Interview with Dr. Johannes Kreuzer, CEO, cosinuss°
Wearables offer practical solutions for the flexible measurement of data. The sensor from cosinuss° is worn directly in the ear and offers a precise monitoring of vital parameters.
Dr. Johannes Kreuzer, CEO, cosinuss°
In an interview with MEDICA.de Dr. Kreuzer explains the advantages of a wearable that takes measurements in the ear.
How does the earconnect™Technologie used by Cosinuss One work?
Dr. Johannes Kreuzer: We use established standard measuring methods such as plethysmography, infrared for temperature measurement and contact thermometers. Because our device is placed in the ear canal, we can collect very good measurement data. Basically, we use standard processes, which have been miniaturized and optimized for our applications, so that the power consumption is significantly lower as well.
What are the advantages of the in-ear wearable as a fitness tracker compared to other wearables?
Dr. Kreuzer: Although we have equipment that is sold in the fitness sector, our focus is on medical technology. We have been offering the sensors in the consumer fitness area for four years. The advantage of our wearables is that they are much more comfortable to wear than a chest strap yet measure with the same precision. In the sports field it is not possible to obtain data with this precision with other wearables, such as a Smartwatch.
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The cosinuss° One is a professional fitness tracker monitoring multiple vital signs with stunning accuracy.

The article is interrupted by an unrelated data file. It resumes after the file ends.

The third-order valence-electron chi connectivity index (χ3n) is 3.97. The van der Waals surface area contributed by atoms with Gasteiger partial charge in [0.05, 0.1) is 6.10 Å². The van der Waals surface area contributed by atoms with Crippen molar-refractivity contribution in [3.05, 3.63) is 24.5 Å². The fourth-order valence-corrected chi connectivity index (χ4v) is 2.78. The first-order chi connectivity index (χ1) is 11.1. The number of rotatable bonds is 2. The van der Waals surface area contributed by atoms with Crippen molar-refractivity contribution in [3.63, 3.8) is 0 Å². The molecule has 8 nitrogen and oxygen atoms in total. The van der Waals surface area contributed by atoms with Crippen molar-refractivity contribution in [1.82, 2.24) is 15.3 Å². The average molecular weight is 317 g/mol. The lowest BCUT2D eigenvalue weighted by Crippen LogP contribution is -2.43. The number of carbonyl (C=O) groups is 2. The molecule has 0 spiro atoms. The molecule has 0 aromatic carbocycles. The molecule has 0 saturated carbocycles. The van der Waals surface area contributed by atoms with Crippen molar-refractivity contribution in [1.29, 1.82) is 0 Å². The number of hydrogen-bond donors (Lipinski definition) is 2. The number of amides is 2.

What can be measured with the device?
Dr. Kreuzer: The standard parameters include heart rate, body core temperature, oxygen saturation in the blood (SPO2) and respiratory rate. These are the basic parameters, from which further parameters such as stress level or fatigue level can be derived. All these parameters are based on heart rate variability (HRV). Other variables are then included in the medical set-up to use it as an early warning score system.
An example scenario where our device is used would be after an accident. When the patient is admitted to the clinic, various parameters are used to assess the patient's condition. Here the sensors can be used to check the patient's oxygen saturation or temperature.
How is the data managed and evaluated?
Dr. Kreuzer: In the field of sports, cosinuss° one can be directly linked as a sensor to your own Smartwatch or fitness application. In the clinical or medical field, the data can be pulled onto an app so that it can be accessed locally by the patient or user.
One goal for the future is that the data can also be stored on the sensor itself. This would allow the sensor to run autonomously and record data throughout the day, which would then be synchronized and downloaded with a mobile phone. This was planned as one of the next steps in the development, but now Corona is slowing us down a bit, as we are currently focusing entirely on solutions for Covid-19 patients.
To what extent is the sensor used for Covid-19 patients?